- “Little Known Ways to Lose Weight for Heavy Eaters”
- “How I Lost 10 Pounds by Eating Chocolate”
Along with the “need to know” type of the Subject line, the Subjects which put any time or quantity limitations work very well too.
2. Express Urgency and Scarcity
Such Subject lines deliver something time-sensitive or quantity-limited that readers simply can’t miss.
You can state the urgency or scarcity either directly, for example:
- “The Offer Expires at Midnight!”
- “There Are Only 50 Discount Coupons Left!”
- “How You Grabbed Your Copy Yet?”
or indirectly: “The Discounts are Available during Holiday Season Only!” or “Use Beta Version of Our New Software At NO Cost until the Official Release”.
However, you may not connect your Subject line with a certain date, time, event, etc. You can use various ways to create tension and fear of loss, for example:
- “Who Else Wants to Get New Version at a Discounted Price?”
- “Avoid These 5 Email Marketing Mistakes at All Costs!”
- “Unless You Do This, You are Leaving Money on the Table”
Fear of loss is one of the greatest incentives to open an email. There may not be a direct urgency in these Subject lines but it’s implied – urgency in missing it out or at least know about it.
3. Be Different
Don’t be afraid to experiment with the Subject lines. Let your Subject line express contradiction, excite surprise, confusion, laugh, or even anger. But don’t let your Subject offend the reader in any way.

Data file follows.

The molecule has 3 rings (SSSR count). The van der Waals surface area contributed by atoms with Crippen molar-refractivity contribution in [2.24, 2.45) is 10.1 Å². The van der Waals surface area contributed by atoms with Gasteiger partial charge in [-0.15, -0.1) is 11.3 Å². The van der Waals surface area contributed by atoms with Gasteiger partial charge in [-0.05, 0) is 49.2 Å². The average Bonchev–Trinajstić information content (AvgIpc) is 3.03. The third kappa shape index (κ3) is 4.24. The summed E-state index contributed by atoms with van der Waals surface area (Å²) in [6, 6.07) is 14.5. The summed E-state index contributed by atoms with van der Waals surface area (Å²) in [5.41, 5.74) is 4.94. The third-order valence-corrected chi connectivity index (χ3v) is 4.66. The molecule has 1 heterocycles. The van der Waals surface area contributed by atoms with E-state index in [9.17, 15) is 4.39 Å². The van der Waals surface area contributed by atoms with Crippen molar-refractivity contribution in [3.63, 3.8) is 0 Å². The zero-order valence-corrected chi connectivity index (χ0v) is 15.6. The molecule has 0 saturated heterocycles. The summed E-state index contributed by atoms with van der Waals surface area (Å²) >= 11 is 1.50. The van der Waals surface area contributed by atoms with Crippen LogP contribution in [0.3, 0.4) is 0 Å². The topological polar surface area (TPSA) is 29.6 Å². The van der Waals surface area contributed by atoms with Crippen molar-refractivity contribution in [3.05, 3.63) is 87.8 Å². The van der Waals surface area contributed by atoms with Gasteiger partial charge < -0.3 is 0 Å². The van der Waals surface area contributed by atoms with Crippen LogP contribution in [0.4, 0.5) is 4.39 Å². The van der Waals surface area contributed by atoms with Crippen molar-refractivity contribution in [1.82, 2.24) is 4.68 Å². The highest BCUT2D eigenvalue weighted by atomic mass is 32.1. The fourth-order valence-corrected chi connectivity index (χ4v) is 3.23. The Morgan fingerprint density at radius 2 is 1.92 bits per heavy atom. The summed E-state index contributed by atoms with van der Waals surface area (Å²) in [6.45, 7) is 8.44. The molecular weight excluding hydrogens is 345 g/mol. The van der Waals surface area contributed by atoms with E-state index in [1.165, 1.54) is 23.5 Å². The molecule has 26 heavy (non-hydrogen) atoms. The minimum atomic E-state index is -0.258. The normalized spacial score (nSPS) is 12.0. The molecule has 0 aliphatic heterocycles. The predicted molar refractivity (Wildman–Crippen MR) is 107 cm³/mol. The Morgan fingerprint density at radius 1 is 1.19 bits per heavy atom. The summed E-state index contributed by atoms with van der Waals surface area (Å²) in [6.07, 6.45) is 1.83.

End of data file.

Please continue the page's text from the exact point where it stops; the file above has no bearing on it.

You may not limit yourself to your market niche only. You can tell about outside topics in your Subject line too if you feel they are relevant to your recipients and justify its use in the email itself. Few examples:
- Quit Your Job and Make Even More Money!
- How You Can Speak Spanish Like a Diplomat
- Stop Setting Goals to Achieve Success!
One of the easiest tactics to be different is to not include the recipient’s name into the Subject line. Just like with everything that is overused, we’re fed up with it. This tactic doesn’t produce great results anymore. However, a personalized email is still beneficial and I would recommend including the reader’s name into the email body.
4. Choose the Subject Length Wisely
The Subject line length does matter too. Some email clients and web mail services cut the Subject off. So, if your Subject is too long, it may become senseless for the readers. It’s better to focus on the shortest size of the Subject line – 25 characters. However, I think that it’s too little and would prefer 30-40 characters.
When writing the Subject for my email, I often hesitate about the case. No, I don’t even think about writing something like “HAVE YOU GRABBED YOUR COPY YET?”. I just think if I should capitalize only the first letter of the sentence, or the first letter of every word. For the moment I don’t have a definite answer which way works better. In some cases, all words in lower case may outperform the Subjects where the first letters of all words are capitalized. I think it’s all about your relationship and connection with your readers.
A little more originality and creativity will help you write the Subject lines that really work. One important thing you should always keep in mind is relevancy. The Subject line must be relevant to your email content and what is most important, to your readers.
As you see G-Lock Analytics provides you with a great opportunity to test the effectiveness of your email campaigns, conduct split tests to understand what works better for you and at the result improve your email campaign metrics.